the (desktop) PC, which is in a difficult to see the back. I found I had
a built-in ethernet port and two on an internet card. I found that on
the troublesome PC port that pushing hard apparently did the trick. All
seems well now.

Thanks for your help.

I did run into more trouble when I hooked up a Win7 PC laptop. I could
get a Login dialog to the other PCs, but couldn't sign-in. I'll worry
about that another day.
 
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V

VanguardLH

W. eWatson said:
Well, this turned out to be a simple problem. I figured it had to do
with the PC, so I put an XP laptop on the cable. The light stopped
blinking. BTW, it's a slow blink. Once per second or two. However, I
couldn't see the other PCs on the LAN, so I looked closer on the back of
the (desktop) PC, which is in a difficult to see the back. I found I had
a built-in ethernet port and two on an internet card. I found that on
the troublesome PC port that pushing hard apparently did the trick. All
seems well now.
I had a buddy that was trying to fix non-working video in his home PC
for a month. He and I worked in the Software QA group and were used to
building and fixing our own alpha lab test hosts. He even replaced the
motherboard thinking a cracked slot housing was the problem. He
eventually brought it into work where he was going to start swapping out
parts with our alpha lab hosts. Whoa! Don't be farking with our
company gear. So I decided to look into what was his problem. This had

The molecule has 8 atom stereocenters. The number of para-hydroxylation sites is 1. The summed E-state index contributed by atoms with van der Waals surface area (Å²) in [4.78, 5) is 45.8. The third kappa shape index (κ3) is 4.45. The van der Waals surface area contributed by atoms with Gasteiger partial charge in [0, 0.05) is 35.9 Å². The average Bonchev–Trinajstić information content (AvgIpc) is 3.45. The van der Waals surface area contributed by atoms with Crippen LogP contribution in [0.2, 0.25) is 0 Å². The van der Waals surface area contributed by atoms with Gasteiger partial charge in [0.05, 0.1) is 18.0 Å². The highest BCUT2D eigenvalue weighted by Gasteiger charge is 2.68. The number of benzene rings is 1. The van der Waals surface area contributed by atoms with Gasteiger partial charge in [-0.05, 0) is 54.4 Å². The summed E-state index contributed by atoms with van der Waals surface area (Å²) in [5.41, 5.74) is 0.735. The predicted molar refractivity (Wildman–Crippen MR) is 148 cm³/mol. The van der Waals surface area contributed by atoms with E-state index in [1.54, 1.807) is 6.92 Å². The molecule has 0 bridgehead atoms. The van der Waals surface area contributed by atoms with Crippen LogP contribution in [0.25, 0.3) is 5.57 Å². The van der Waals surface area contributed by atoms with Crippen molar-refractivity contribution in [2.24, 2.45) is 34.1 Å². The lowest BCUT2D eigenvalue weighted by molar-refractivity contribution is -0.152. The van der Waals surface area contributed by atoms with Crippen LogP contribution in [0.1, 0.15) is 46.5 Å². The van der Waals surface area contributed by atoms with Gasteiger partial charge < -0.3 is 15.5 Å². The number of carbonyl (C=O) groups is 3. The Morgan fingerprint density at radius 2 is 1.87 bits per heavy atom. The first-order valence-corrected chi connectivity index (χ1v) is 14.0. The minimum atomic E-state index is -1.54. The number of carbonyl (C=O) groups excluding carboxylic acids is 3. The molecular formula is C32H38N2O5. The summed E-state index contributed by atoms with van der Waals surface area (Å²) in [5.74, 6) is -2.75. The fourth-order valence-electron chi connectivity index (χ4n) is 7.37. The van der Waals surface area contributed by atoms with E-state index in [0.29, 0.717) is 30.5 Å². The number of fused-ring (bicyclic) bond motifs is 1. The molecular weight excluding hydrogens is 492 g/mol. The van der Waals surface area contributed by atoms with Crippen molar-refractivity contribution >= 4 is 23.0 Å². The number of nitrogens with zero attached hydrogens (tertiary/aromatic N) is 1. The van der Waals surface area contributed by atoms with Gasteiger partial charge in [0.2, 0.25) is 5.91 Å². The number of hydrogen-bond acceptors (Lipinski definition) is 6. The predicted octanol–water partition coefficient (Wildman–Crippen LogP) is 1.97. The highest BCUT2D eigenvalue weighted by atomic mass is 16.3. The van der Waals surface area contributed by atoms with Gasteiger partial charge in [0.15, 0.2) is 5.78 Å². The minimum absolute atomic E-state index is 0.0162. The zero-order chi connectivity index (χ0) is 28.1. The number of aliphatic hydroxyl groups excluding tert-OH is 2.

an AGP video card. I pulled the card out and pushed it back in. His PC
worked. He wondered what magic I had performed. I smiled at him and
said that he had not pushed the card all the way down into the slot. He
had pushed just far enough to start insert of the card but more effort
was needed to get the slot pins to move aside to shove the card between
them. He had worked on this for a month, replaced the mobo, tried
another AGP video card at work, swapped out memory, and who knows what
(it's been a long time since this happened). After that, all I had to
do was smirk at him and he'd retort "Shut up". He knew what I was
smirking about.

Besides a port that requires a bit more oomph to push in the connector,
also watch out for connectors that are missing the locking tab. It's
the plastic finger sticking out from the side of the connector. If
gone, there's nothing to keep the connector in the port. When pulling
cables through the walls, ceilings, or under the raised floor, we put
tape around it so the locking finger doesn't get pulled off. Some RJ-45
connectors have a shroud around them to protect the end of the finger
but I find them more difficult to push against to press down the finger
to remove the connector.

So it was a bad cable - in that it didn't get fully seated. Glad it was
an easy and cheap fix. I'd be checking why it was so hard to push in
but if it's working then leave it be. The port connector has solid
wires or pins that angle into the opening. If you look inside the port
connection, it looks like http://ak.buy.com/PI/0/1000/231526217.jpg.
The connector you slide in has finger contacts that wipe against the
pins which spring outward as you slide the connector into the port. If